June 2015

07:15. When I come down the stairs, our tomcat Binkie is waiting for a scratch behind his ears. Then he signals that he wants to go out into the bright spring morning. Barely 2 minutes later he reappears with an energetic trod from behind the beech, with a fat and fresh – still living – mouse in his jaws. Because I close the kitchen door abruptly, he decides to drop his prey within the boxwood fence in our kitchen garden. Of course he does not drop the mouse to let it go, but rather to catch it again. He seems to find infinite pleasure in chasing the critter time and time again. Until he has had enough, bites its neck and signals to come back in. There, that felt great, his expression seems to say.

I observe the scene in wonderment and with some admiration. Binkie has just started his day with something he excels at and in which he appears to find a lot of joy. I decide to take his example and start my day with something I like and which gives me energy, something that has been on my to do list for quite some time. So now I’m here, writing these words. I have not checked my mails yet, whereas this is usually the first thing I do. It takes some willpower not to open Outlook, get carried away in the daily “rat race” (pardon the pun) and postpone writing again.

I have to admit that writing also gives me energy and works wonders for my mood. Lately I have been dreading the start of the day – especially Monday mornings – but now I feel charged and ready to go. I promise myself to make a new habit of this (habits, another topic I want to write about). I challenge you to do the same in the coming days and do something important for yourself, your health, your career, your family, etc… in the first moments of your day, at home or at work. Share your experiences with me and the other readers by posting your comments below (click on the title of the article to activate the comment field).

A few weeks ago we unfortunately had to clip the wings of Pippa, Bianca and Frieda – our three hens. The enterprising ladies had been expanding their foraging territory and a few of our neighbours were not too happy with that – especially not with the little malodorant gifts they left behind. My equally enterprising husband fenced off our garden with a 60cm high wire, which we thought would do the trick. But it didn’t take long for ‘the ladies’ to be found on the other side of the fence again. We were baffled. Until our youngest son remarked that they simply flew over the fence, like any other rightminded bird with intact wings. We bought our hens with clipped wings a few months back, and since this is our first experience with poultry, we thought this to be a permanent condition. But we were obviously mistaken. So we took the scissors and now they stay nicely within boundaries.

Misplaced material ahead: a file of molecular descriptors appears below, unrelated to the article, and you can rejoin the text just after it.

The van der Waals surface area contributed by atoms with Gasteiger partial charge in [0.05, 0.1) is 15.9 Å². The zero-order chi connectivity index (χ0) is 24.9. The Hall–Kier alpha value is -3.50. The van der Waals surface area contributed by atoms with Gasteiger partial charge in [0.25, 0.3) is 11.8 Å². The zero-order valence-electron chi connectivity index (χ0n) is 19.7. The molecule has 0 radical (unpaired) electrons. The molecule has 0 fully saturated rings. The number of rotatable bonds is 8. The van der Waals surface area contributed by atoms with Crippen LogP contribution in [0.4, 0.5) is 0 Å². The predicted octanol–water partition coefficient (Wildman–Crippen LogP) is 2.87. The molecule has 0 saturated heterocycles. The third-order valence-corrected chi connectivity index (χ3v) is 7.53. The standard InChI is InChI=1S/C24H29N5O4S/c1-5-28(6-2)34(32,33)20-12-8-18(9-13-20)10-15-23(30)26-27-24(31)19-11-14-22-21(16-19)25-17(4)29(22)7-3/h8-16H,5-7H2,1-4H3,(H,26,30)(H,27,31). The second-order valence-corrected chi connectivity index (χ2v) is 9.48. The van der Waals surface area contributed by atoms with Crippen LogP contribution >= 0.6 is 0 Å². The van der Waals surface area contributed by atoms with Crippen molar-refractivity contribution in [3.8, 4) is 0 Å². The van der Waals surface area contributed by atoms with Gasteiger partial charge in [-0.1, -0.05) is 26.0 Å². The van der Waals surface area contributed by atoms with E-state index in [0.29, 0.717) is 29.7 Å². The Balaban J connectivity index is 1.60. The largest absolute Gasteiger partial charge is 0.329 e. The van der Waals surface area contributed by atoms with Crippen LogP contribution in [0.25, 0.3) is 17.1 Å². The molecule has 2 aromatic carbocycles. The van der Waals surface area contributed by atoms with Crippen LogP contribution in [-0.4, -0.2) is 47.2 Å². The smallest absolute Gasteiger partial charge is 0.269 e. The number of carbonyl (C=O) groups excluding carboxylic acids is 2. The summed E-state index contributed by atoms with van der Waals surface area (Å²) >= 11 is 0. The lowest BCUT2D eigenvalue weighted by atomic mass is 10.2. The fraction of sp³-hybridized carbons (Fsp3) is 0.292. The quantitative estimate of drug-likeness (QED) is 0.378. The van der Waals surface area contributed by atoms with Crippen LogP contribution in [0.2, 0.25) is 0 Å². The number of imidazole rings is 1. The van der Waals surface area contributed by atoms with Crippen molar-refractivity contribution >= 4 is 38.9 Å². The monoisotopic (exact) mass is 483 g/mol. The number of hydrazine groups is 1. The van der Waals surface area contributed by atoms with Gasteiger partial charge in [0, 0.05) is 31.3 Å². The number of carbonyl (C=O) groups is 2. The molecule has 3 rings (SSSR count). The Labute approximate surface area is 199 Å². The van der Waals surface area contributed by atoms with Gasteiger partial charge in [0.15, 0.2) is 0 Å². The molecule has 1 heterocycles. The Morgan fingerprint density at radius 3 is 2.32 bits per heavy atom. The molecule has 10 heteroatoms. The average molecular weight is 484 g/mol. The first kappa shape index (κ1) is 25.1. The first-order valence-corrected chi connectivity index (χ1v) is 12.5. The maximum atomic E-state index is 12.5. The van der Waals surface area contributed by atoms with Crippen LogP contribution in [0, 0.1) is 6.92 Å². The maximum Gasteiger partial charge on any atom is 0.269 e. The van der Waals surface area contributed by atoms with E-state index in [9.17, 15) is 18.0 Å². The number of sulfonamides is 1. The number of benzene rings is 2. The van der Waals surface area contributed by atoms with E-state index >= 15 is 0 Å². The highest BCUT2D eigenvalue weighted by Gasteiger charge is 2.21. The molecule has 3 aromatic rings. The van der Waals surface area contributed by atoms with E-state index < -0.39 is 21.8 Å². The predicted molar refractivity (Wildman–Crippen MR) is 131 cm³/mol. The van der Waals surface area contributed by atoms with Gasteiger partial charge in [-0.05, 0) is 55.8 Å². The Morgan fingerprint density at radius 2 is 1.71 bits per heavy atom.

Our wings are also sometimes clipped – or we clip them ourselves. We all have – consciously and unconsciously – quite a few limiting convictions and thoughts that stop us from living and working to the fullest. We all have these inner voices that sabotage us: ‘I was never good at that’, ‘I don’t know how to do this’, ‘Who do you think you are to…’, ‘I will never be able to do this’, … recognise them?

Rick Carson wrote an interesting book on this – ‘Taming your Gremlin’. The subtitle reads ‘A Surprisingly Simple Method for Getting Out of Your Own Way’. In other words: you can do something about it and take care that these ‘gremlins’ do not clip your wings until you are immobilised. As Carson explains, and as we deal with it in coaching, the first step is to identify these voices as saboteurs and not as something that is real or a given fact. It is rather something that others have made us believe, or more often what we make ourselves believe. Most people have a whole army of these annoying inner critics. The goal of these voices is to keep everything as it is, because that is the safe option. A difficult word to describe this is ‘homeostasis’.

During a coaching session you sometimes hear a client tell a whole story about why they can or will not do something. In order to break through these pointless lamentations and make progress with your client, you as a coach ask the question ‘Who is talking, you or one of your gremlins?’ In other words, you hold up a mirror to your client. It takes a lot of courage to make real changes to your life, whereby the support of a coach is more than welcome.

A nice end to our hen story: the ladies were not limited at all by their clipped wings. They had tasted the forbidden fruit on the other side and a few less inches of feathers were not going to deter them.  In no time they were back with the neighbours. The moral of the story: where there is a will, there is a way. Not only did we need to heighten the fence, we also had to close some gaps at the bottom where they managed to squeeze through.

I’m always curious about your ideas or opinion on this subject. You can activate the comment field by ckicking on the title of this article.

Talk to you in 2 weeks!